This is a sweet little drink we enjoyed this weekend at a party in Bucks County, Pennsylvania. From the three open bottles of champagne, you can tell that it was pretty popular. It is a drink that is on the sweet side. What could be better….a sweet drink to enjoy on a sweet day. My two friends that grew up in Iowa with me (they are sisters) from Peonies From Heaven had this drink and then made it at the party. I don’t recall hearing the name of the drink. I’m sure they didn’t invent it (although I’m sure they would claim that they did if you asked them), but I’ll go ahead and name it in their honor. Because they have a wild streak and take every opportunity to harass me (I don’t deserve it) along with it being close to Halloween, I’ll name it ‘The Devil Sisters’ Champagne Brew’. All kidding aside, this champagne brew is delicious. Make sure to have the following ingredients on hand:
- Champagne of your choice
- A bottle of St. Germain elderflower liqueur
- A bottle of orange bitters
- Sugar cubes
- Fresh oranges
The Devil Sister’s Champagne Brew:
Take a champagne flute and fill it about 3/4 full with your favorite chilled champagne. Then add about half of a shot of the elderflower liqueur into the flute. Next, drop in one sugar cube that is generously soaked in the orange bitters. Garnish by dropping in a slice of fresh orange peel. Enjoy!!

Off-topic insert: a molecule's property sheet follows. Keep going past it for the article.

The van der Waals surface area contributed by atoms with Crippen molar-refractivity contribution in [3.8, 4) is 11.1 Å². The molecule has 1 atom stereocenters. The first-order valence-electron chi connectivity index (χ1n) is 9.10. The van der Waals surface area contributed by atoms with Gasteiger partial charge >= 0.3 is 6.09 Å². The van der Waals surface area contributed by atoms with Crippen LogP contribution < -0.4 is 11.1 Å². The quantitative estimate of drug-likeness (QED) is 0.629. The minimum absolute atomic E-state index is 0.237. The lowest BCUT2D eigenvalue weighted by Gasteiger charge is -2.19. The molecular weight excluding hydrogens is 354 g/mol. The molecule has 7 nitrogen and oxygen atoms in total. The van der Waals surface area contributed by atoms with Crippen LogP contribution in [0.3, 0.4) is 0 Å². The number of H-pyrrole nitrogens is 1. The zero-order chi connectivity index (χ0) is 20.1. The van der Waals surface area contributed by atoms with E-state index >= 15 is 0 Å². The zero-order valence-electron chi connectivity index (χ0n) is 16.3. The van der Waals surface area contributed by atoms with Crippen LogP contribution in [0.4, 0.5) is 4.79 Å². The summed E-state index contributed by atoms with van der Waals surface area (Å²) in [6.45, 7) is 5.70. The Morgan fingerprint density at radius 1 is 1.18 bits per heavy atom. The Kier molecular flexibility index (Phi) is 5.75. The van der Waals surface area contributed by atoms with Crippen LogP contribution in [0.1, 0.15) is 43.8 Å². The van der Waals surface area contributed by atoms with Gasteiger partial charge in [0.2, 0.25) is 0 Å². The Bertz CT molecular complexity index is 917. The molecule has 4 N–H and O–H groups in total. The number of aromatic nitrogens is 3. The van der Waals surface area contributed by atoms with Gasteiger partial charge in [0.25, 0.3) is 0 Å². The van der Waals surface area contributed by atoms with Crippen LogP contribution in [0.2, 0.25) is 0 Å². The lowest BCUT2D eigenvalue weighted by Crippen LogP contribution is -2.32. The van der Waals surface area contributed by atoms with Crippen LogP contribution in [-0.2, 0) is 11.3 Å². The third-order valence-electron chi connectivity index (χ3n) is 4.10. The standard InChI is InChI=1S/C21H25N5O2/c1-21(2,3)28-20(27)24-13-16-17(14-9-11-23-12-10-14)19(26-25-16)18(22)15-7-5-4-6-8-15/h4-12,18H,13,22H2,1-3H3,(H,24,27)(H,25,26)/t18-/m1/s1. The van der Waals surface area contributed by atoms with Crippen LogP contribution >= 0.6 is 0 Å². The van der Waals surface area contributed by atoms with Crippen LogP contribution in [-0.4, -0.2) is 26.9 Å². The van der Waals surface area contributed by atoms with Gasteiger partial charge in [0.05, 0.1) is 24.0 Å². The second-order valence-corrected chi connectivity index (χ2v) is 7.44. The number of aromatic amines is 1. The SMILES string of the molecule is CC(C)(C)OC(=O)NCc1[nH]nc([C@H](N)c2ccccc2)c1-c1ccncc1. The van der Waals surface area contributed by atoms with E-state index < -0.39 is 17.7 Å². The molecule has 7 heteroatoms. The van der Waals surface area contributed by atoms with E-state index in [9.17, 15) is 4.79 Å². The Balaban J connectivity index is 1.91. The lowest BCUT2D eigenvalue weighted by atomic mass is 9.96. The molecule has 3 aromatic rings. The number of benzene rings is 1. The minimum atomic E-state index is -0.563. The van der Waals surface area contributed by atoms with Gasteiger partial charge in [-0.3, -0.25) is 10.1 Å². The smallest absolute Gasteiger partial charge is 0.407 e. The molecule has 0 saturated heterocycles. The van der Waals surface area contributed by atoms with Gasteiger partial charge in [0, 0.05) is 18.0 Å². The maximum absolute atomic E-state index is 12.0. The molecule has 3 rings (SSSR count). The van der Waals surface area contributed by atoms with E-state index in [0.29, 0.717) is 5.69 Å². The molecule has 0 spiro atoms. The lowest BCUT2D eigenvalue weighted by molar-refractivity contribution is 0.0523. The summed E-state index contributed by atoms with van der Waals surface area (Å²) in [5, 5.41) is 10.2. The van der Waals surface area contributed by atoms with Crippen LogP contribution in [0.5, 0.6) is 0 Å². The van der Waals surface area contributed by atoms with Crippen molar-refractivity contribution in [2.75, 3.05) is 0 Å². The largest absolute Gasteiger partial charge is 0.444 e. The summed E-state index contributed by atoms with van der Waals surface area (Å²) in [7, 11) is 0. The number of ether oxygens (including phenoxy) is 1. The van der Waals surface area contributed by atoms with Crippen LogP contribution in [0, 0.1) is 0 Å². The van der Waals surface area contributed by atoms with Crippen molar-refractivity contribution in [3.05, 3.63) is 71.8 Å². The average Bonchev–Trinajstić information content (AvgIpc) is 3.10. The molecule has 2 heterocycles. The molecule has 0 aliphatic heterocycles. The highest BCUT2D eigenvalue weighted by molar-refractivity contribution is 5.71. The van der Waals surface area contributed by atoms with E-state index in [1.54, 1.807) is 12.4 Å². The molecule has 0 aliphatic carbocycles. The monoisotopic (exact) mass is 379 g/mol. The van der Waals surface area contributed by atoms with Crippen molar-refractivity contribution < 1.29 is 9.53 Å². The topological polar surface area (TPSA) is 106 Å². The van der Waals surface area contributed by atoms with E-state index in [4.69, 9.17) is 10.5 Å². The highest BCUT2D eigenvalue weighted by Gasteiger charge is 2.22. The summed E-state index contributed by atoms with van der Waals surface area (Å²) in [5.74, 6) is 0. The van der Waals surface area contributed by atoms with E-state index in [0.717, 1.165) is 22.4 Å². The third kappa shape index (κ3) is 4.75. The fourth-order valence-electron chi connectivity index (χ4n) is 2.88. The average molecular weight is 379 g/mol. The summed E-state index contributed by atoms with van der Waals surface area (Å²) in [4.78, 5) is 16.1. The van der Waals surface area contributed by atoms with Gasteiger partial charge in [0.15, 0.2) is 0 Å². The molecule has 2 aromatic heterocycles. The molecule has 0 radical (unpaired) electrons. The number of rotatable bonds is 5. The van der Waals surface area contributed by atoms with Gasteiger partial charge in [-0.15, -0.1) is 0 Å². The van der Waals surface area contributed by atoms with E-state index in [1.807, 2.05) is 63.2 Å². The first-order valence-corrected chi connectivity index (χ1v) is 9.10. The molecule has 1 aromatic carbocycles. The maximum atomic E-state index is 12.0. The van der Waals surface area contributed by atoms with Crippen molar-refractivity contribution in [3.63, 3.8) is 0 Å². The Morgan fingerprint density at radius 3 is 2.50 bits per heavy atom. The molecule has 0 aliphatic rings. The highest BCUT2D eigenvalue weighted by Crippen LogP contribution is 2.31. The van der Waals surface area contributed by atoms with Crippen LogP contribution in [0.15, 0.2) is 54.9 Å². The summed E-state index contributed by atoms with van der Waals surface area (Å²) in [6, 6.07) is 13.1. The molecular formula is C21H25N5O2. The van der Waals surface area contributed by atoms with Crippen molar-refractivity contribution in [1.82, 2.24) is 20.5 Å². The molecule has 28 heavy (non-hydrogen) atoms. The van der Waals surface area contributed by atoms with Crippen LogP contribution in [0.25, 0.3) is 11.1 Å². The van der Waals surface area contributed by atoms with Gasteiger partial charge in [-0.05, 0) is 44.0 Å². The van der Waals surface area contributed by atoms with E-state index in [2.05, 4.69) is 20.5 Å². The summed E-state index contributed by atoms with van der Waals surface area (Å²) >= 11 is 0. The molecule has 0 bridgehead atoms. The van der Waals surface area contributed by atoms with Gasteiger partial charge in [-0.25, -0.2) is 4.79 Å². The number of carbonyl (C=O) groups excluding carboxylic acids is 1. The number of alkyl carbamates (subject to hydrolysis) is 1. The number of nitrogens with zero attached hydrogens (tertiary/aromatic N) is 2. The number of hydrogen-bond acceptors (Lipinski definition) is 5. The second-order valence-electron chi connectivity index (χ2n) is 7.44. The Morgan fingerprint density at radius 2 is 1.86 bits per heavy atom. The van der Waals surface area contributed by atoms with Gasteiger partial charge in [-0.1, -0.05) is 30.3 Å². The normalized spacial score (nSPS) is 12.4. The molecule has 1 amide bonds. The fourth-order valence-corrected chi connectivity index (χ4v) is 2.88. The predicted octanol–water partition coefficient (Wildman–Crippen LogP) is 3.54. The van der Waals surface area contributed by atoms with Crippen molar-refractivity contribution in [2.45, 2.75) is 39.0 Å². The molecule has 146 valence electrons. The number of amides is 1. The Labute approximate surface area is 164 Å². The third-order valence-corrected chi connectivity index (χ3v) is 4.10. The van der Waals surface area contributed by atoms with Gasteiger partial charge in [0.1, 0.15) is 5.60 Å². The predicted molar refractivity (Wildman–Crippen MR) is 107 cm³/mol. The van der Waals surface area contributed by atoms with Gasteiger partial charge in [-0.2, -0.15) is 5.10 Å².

I’ve seen more and more drinks that are being made these days with the elderflower liqueur. I’ve read that it is an artisanal French liqueur made from hand-picked elderflower blossoms. The starry white flowers are gathered by 40-50 folks pedaling the Alpen French countryside picking the flowers that is then distilled into this liqueur. It is blended with a small amount of citrus and natural cane sugar to accentuate the subtle flavor of the elderflowers. The resulting liqueur is delicate and balanced with fresh floral aromas and flavors and hints of pear, apricot and grapefruit zest. So if you are looking for a sweet little brew, go ahead and give this one a try….and let me know what this is called if you know its name. Have you ever used elderflower liqueur in any of your drink specialties?